Interview with Mr Antonio Staffoni

Mr Antonio Staffoni
Mr Antonio Staffoni
Santex AG, Santex Group
Santex AG, Santex Group

In a country like Switzerland where precision and the spirit of invention have always been at home augmenting obvious competition stiffer, with what strategy do you manage to defeat it?

Switzerland is a great country to run a medium-sized enterprise like Santex.

It offers a fine network of highly qualified suppliers, superb infrastructures, the greatest flexibility in Europe and reasonable taxation.

Switzerland also enjoys what is possibly the lowest unemployment rate in Europe (~2%) and any company there is challenged to groom and win the loyalty of its human resources.

In that effort, Santex has the advantage of being small. The company was always managed with a direct, open style. Ultimately companies are made of people who face hundreds of problems. In my opinion, a great company is a place where people trust each other to do their utmost to solve these problems every day and share a feeling of responsibility towards the customer.

We try every day to make Santex a little more that way.

When China has become largest consumer market of textile machinery, how has Santex positioned to exploit the situation for handsome business?

Having realized that there was no alternative to the textile market movement eastwards, Santex decided to follow the natural flow of things and opened its sales & manufacturing facility in Shanghai in 2005.

The driving concepts of that move were few:

1. keep the investment to a reasonably small size: we focused on all and only those activities that were needed to ensure quality. No luxuries, no bragging – we stuck to the core. In our facility in China we do our own painting, assembling and testing – but we rely on suppliers for the manufacture of parts. We still ensure quality by working on the vendor development side and by using our service department to complete the job and feed the information back to the unit, for continuous improvement.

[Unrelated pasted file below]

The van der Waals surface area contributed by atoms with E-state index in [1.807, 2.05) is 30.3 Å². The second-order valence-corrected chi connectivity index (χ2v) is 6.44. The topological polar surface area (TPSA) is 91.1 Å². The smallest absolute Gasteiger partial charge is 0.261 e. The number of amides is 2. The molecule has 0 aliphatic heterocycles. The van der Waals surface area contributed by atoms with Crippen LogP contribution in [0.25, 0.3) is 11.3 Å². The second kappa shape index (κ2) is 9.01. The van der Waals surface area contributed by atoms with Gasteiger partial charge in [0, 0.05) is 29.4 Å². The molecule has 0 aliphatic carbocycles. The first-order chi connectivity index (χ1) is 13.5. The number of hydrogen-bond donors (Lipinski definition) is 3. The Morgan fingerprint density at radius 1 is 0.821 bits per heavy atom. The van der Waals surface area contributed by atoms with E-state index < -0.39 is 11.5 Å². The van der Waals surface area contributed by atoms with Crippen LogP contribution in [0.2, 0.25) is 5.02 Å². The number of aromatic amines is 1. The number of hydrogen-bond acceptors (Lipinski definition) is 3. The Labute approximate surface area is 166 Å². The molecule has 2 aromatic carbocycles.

2. make it a Santex machine. Only machines up to the name of Santex come out of our factories, wherever these may be.

3. 100% direct investment. Although they can help starting up, local partners may make it more difficult to stick to our principles.

4. trust the people. Aside of the necessary visits to transfer know-how and monitor processes, no expatriates work in our Shanghai unit. Expats are expensive and need to be replaced often. If one decides to make an investment in a foreign country, he’d better start trusting the local people and build the company with them.

The result of all this is a company which is recognized to be Santex – save for the facts that its products are once again affordable and that its people can speak Chinese in China!

Besides China, which all countries do you look upon as emerging or potential markets?

The map of textile investment changes fairly quickly over the years, but certainly some countries can be expected to have always a great potential. These are, besides China: Turkey, the last large textile producer in Europe; India, rich in good quality cotton and in know-how; and Indonesia. Besides exporting, all these countries have a growing captive textile consumption.

Your product portfolio includes machineries for Technical textiles as well. As an assay on its current rendition and future potential, what are your findings?

Were it not for our technical textile division, Santex would not be in such a good health today. Fortunately for us, the collapse of investment in the traditional textile world has been counterbalanced by a boom in the composite industry.

Cavitec is the established market leader in machines for processing composites, used in hi-tech sectors such as wind energy and aerospace, and these projects have allowed us to sail through very troubled business waters lately.

A very effective tool to keep customer abreast is to offer a broad range of products and good after sales services. R&D division therefore makes the mainstay. Isn’t it?

Sure it does. However, it is very hard for any company nowadays to be truly innovative. True R&D requires long term investments and has usually a low success ratio. You need to embark on many projects before ending up with a successful product.

Most companies, even among big names, cannot afford such expenses these times. So we witness curious phenomena, such as old (or even crazy) ideas recycled and re-packaged to be sold as “innovation”.

We at Santex are blessed to benefit of the good momentum of technical textiles, which allows us to carry out real R&D projects.


Published on: 27/10/2008

DISCLAIMER: All views and opinions expressed in this column are solely of the interviewee, and they do not reflect in any way the opinion of

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